Hugh LeRoy, a prominent Canadian sculptor and educator, passed away on Jan 5. He taught at the University from 1974 to 2011.
LeRoy was a cherished professor emeritus at York University’s School of the Arts, Media, Performance & Design (AMPD) and senior scholar at the Graduate Program in Art History & Visual Culture where he nurtured and inspired generations of Canada’s cultural leaders.
Prof. LeRoy was born in Montreal on Oct. 9 in 1939. He studied with artist and educator Alfred Pinsky at the art school of Sir George Williams University (now Concordia University). He went on to further his studies with painter and member of the Group of Seven Arthur Lismer and with poet Louis Dudek at the Montreal Museum of Fine Arts School of Art and Design, where he eventually taught and was later named dean in 1966. In 1969, he became Chair of the Sculpture Department at the Ontario College of Art and Design before joining York University’s Faculty of Fine Arts in 1974 as an associate professor in the Department of Visual Arts. LeRoy served as both Chair of the department and director of the Master of Fine Arts program. He taught at the University from 1974 to 2011.
Prof. LeRoy exhibited his works professionally for more than 50 years. His modernist sculptures were displayed in numerous locations across Canada. Among his major commissions were public sculptures for the Justice Building in Ottawa, Banff Centre and Nathan Phillips Square. His work Four Elements Column currently resides in Lachine, Que., and LeRoy’s 1972 Rainbow Piece, installed on campus grounds outside Scott Library, is part of the permanent collection of the Art Gallery of York University.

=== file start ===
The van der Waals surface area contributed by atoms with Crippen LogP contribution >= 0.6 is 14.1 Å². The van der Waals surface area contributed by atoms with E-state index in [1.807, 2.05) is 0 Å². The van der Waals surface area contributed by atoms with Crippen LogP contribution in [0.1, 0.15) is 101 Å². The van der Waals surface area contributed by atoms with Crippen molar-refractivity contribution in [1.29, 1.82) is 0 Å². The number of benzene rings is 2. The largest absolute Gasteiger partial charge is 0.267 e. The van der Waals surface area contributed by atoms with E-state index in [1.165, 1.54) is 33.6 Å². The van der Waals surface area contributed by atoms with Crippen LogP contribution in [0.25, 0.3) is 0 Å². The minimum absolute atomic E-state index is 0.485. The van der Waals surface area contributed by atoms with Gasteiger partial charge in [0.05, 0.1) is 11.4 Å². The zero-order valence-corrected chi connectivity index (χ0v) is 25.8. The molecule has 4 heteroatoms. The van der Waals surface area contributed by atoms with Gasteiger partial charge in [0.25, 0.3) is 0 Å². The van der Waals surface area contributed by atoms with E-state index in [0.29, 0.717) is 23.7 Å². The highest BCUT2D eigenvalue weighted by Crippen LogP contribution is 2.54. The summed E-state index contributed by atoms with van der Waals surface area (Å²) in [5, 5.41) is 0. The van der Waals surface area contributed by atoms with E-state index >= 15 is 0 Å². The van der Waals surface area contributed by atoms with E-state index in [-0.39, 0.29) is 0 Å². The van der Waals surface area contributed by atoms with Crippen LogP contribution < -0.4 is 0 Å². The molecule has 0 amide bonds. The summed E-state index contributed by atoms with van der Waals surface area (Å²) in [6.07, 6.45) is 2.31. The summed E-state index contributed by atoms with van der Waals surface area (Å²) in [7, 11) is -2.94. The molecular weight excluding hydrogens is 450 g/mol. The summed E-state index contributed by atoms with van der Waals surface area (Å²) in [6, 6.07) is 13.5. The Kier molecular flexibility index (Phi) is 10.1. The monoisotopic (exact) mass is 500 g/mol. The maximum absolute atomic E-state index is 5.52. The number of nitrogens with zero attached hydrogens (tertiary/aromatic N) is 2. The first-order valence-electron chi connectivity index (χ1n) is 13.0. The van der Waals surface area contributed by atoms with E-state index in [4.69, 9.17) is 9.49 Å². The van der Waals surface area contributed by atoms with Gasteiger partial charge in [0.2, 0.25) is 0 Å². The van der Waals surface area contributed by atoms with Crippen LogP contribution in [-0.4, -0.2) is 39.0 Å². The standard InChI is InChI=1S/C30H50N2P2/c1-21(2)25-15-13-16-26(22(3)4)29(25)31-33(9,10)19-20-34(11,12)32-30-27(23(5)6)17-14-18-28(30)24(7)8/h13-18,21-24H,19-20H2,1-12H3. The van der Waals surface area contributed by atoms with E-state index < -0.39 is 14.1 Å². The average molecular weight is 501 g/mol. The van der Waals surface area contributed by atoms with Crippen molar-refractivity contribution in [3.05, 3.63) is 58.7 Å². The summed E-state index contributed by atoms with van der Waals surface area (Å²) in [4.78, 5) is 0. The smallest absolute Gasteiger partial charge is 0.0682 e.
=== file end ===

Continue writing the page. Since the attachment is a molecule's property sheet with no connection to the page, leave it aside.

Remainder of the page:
“As a teacher, LeRoy was unparalleled in his dedication to York’s students, cultivating and encouraging generations of artists who would create their own distinguished careers. This dedication to arts education has shaped the Canadian cultural landscape well beyond York University. Many of his former students went on to lead institutions and schools nationally,” says AMPD Dean Sarah Bay-Cheng.
In 1967, he received first prize in sculpture at the Perspectives 67 competition in Toronto. Prof. LeRoy also participated in the 1976 exhibition Trois générations d’art québécois 1940-1950-1960 at the Musée d’art contemporain de Montréal with Red Piece, an abstract, linear sculpture of painted aluminum. In 1987, LeRoy installed The Arc & The Chord, a carved wooden sculpture that responded to the natural elements, at the Toronto Sculpture Garden. Prof. LeRoy also had a series of annual solo shows at Toronto’s Olga Korper Gallery.
“On behalf of everyone in the Department of Visual Art and Art History, the School of AMPD and York University, we send our deepest condolences to Hugh’s family, including his wife Cynthia LeRoy and their daughters Jenny and Anna,” says Bay-Cheng.